Chalk it up to magic: 2 Mets infield hits defy gravity, logic

Knocks by Guillorme, Nido hug the line in an amazing stroke of luck in a 3-run seventh

April 11th, 2023

NEW YORK -- A few hours before game time on Monday, and busied themselves playing pool on a table upholstered in Mets-blue felt. Guillorme, whose obscure talents include spinning pizza boxes on his finger and catching errant bats barehanded, was frustrating his teammate with his ability to work the angles.

Guillorme won that game. But perhaps he and Nido both retained enough of the geometry lesson to apply it later in the evening, when they added some unique cue shots to a three-run Mets rally at Citi Field. In the span of three batters, Guillorme and Nido laid balls perfectly down the third-base line, leaving them in places where San Diego fielders could only watch and hope they might roll foul.

Neither did. And when Francisco Lindor cleaned up the bases with a two-run double, it allowed the Mets to cruise to a 5-0 win over the Padres.

“Great job by Bill [Deacon], our groundskeeper,” manager Buck Showalter quipped.

Batting with no outs and Mark Canha on second after a leadoff double in the seventh, Guillorme elected to bunt despite San Diego’s corner infielders creeping forward in anticipation. The ball bounced two or three times and then deadened, rolling up against the infield grass. Instead of ricocheting off the lip and dribbling into foul ground, however, Guillorme’s bunt hugged the line and then bounced off the lip again until it came to a stop. Only then did third baseman Manny Machado playfully kick the ball foul.

Two batters later, following Eduardo Escobar’s sacrifice fly, Nido swung and rolled over Yu Darvish’s sinker, pulling it to nearly the same spot. This time, Machado, Darvish and home-plate umpire Lance Barksdale all crowded around the ball as it came to rest on the foul line itself, a few feet shy of where Guillorme’s ball ended up.


“Down the line, you’ll probably see that once a season,” Darvish said. “But you get to see it two times in one inning. So I don’t know if that’s unlucky or if I’m lucky to be able to see that.”

The Mets considered themselves fortunate, especially considering what came next. Frustrated for most of the night by Darvish’s ability to alter their timing, New York’s bats finally broke through on Lindor’s double to put distance between them and the Padres. Combined with Max Scherzer’s five scoreless innings in a rebound effort, Jeff McNeil’s two-run double in the third and a nearly flawless bullpen performance, it was enough for the Mets to exact some revenge on their October tormentors in the series opener.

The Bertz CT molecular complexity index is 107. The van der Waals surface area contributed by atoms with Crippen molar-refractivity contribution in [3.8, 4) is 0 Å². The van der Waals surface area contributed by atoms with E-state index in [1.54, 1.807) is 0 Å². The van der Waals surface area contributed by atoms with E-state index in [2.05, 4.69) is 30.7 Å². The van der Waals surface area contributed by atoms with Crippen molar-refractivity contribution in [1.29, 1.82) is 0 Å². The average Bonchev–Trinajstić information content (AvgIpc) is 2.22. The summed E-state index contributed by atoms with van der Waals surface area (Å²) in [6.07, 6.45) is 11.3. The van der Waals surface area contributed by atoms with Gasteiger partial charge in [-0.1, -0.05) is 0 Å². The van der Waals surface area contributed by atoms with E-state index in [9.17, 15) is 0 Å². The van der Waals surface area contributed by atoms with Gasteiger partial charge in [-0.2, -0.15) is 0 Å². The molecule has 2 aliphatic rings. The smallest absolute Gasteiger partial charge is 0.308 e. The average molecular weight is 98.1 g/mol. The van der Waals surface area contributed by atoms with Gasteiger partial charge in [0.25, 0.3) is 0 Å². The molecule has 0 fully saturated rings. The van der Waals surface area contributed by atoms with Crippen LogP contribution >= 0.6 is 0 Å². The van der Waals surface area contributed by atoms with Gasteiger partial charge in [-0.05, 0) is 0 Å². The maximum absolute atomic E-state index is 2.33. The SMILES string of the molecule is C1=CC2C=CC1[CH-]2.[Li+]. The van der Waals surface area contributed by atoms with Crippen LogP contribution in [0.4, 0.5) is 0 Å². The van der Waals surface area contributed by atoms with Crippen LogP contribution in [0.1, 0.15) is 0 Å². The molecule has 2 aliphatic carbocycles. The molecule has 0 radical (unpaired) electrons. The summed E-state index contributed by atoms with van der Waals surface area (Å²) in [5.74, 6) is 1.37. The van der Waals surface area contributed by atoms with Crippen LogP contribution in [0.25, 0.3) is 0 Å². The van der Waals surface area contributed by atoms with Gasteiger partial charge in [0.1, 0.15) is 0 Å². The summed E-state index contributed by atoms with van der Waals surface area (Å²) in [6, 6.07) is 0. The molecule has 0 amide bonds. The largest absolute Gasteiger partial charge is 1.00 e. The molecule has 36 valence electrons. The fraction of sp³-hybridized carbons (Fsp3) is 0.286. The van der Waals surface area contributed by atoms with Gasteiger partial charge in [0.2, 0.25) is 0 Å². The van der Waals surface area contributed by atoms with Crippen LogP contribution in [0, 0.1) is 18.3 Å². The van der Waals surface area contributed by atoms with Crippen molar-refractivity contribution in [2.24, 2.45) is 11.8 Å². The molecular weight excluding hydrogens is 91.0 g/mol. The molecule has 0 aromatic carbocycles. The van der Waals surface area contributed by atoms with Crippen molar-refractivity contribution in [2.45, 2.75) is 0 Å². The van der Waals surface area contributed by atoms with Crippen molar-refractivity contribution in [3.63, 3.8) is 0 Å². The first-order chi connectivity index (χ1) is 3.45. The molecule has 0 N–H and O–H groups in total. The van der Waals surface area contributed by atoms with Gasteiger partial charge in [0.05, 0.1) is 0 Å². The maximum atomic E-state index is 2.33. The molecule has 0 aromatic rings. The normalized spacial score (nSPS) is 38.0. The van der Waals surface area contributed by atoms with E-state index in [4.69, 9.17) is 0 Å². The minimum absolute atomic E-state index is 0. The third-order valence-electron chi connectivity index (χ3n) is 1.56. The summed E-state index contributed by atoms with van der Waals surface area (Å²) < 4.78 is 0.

“Whatever works,” Nido said, laughing. “Make something happen, and it did.”

Showalter, who prides himself on maintaining control of every detail on a baseball diamond, was quick to credit head groundskeeper Deacon -- a former Padres employee who has been in the Mets’ organization for 17 years. The sequence reminded McNeil of his days at Cal State Long Beach, when coaches made him use a tamping tool to flatten the basepaths after games, ensuring balls would roll smoothly and predictably.

Of course, defying physics requires a bit of luck as well -- particularly in the case of Nido, an expert bunter who on this occasion wasn’t actually trying to bunt. Nido’s main job Monday was working with Scherzer, who needed a strong outing to quiet talk of his early struggles. Nido certainly didn’t approach the plate in the seventh inning expecting to contribute to one of the more bizarre sequences of this young season.

“I think he just liked [my bunt] so much he had to copy me,” Guillorme said, poking fun at his longtime friend and teammate. “Maybe he tried to do it. Maybe he saw me and said, ‘I’m going to try that again and see if it works.’”

Nido just shrugged.

“I’ll take it,” he said.